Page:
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Children at the Strathcona Community Centre take part in an after school program in Vancouver March 8, 2011. (John Lehmann/The Globe and Mail/John Lehmann/The Globe and Mail)
Children at the Strathcona Community Centre take part in an after school program in Vancouver March 8, 2011. (John Lehmann/The Globe and Mail/John Lehmann/The Globe and Mail)

Bracing for a two-week spring break Add to ...

As school-aged kids gleefully get ready for spring break, Ron Suzuki is almost dreading it.

A long-time programmer with the Strathcona Community Centre, Mr. Suzuki this year will oversee scores of kids for two weeks of spring break instead of one.

That's because the Vancouver School Board last year tweaked its calendar, joining dozens of other districts throughout the province that have overhauled their schedule to save money.

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The VSB, which battled the province over what the board said was a shortfall of more than $17-million before passing a balanced budget last spring, estimates the change will save the district at least $1.2-million.

Some of those savings will come out of the pockets of families and community agencies, Mr. Suzuki says.

The inner-city Strathcona Community Centre runs a "holiday safe place" program for neighbourhood children. The program, paid for by corporate donors, provides hot meals and activities for 120 children aged 5 to 11 who otherwise might be home alone. Mr. Suzuki estimates that it will cost $2,500 a day, or $25,000, to provide meals and activities to children on the 10 non-instructional days the VSB has added to its calendar. (Five of those have been folded into a longer spring break and five spread throughout the school year.)

The community centre has received no additional funding to reflect additional programming demands.

"I have not seen a penny," Mr. Suzuki said, adding that other community centres that serve low-income families and neighbourhoods are in the same bind. (The VSB does fund the KidSafe project, a different program that provides hot meals and activities to about 300 children in five inner-city schools.)

Mr. Suzuki's headaches are part of a bigger picture. Around the province, districts are overhauling their school calendars - adding minutes, shaving days and trimming lunch breaks - in the interest of saving dollars in wages, utilities and transportation costs.

The provincial Education Ministry sets required instruction hours each year and provides a standard school calendar.

Local school districts have the right to set their own calendar providing they meet instructional time requirements and consult parents and staff. School calendars must be set by the end of May for the following school year.

The VSB introduced its revised calendar on a trial basis and this month will survey parents, staff and students to gauge their response.

Some argue the balance has tilted away from family interests.

"There are extra costs involved in child care, and parents who are having to take extra time off work because they are not able to arrange care," said Gwen Giesbrecht, who chairs Vancouver's District Parent Advisory Council. "So there are costs coming at parents from two directions."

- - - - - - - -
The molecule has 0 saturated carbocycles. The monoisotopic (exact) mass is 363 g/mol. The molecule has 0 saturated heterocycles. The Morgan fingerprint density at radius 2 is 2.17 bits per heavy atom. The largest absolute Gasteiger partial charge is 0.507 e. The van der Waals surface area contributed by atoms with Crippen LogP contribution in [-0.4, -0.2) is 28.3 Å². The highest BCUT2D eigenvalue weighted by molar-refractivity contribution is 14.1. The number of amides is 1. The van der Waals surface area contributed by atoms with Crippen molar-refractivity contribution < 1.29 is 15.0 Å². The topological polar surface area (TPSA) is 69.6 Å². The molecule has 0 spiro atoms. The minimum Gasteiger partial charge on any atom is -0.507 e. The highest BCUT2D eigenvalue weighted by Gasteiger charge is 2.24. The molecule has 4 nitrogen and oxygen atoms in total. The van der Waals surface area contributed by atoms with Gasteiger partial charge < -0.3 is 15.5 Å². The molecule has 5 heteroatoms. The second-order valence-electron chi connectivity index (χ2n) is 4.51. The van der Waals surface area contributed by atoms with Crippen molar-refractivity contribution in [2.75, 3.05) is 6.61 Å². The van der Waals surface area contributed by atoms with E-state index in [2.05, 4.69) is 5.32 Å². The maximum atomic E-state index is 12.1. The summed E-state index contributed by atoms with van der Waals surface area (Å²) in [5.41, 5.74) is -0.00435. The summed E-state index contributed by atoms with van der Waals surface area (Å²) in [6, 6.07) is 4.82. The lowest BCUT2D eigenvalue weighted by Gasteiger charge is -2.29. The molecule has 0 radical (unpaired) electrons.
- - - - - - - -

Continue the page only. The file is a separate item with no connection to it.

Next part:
So far, reports relating to the costs and benefits of altered school calendars are largely anecdotal. The British Columbia Association of School Business Officials, which represents financial officers in school districts, has not conducted a cost-benefit analysis on the issue because there are too many variables between districts, its executive director said.

According to a recent Canadian Union of Public Employees briefing note, 32 of 60 school districts in B.C. have a two-week spring break. CUPE members, including teaching assistants and support staff, in some cases are off work and lose pay when a school calendar changes.

Coast Mountains School District has returned to a one-week spring break and the provincial calendar after trying out a four-day and modified five-day week over the past few years.

The four-day schedule - which added one hour and 11 minutes of instructional time to each school day - was taxing for teachers and students, especially those in the primary grades, said Reid Nelson, a long-time teacher in Kitimat and president of Local 80 of the British Columbia Teachers' Federation.

Not all the savings that had been anticipated from the revised calendar were realized, he said, noting that heavier use of school buildings resulted in increased cleaning time and costs.

"There are all kinds of implications that pop up from the original assessment," Mr. Nelson said.

As school boards prepare for another round of budget deliberations, school officials and unions are calling on the provincial government to boost education funding, saying widespread calendar juggling shows that boards are being pushed to the financial wall.

This month, the province announced funding for the 2011-2012 school year of $4.7-billion, up $58-million from current levels. That translates to a per-pupil increase of $44. The province has repeatedly said that education funding has increased every year since 2000-2001, but school districts have said those increases have not kept pace with rising costs, including wages.

Meanwhile, ski hills, swimming pools and other facilities that can provide pastimes or programs for kids temporarily free of the school routine - and whose parents can afford to foot the bill - are looking forward to an extended rush.

Vancouver's Cliffhanger Gym has planned additional workshops to take advantage of the city's extended spring break, said assistant manager Jeff Kydd.

"We see when the kids are out of school and we plan accordingly."

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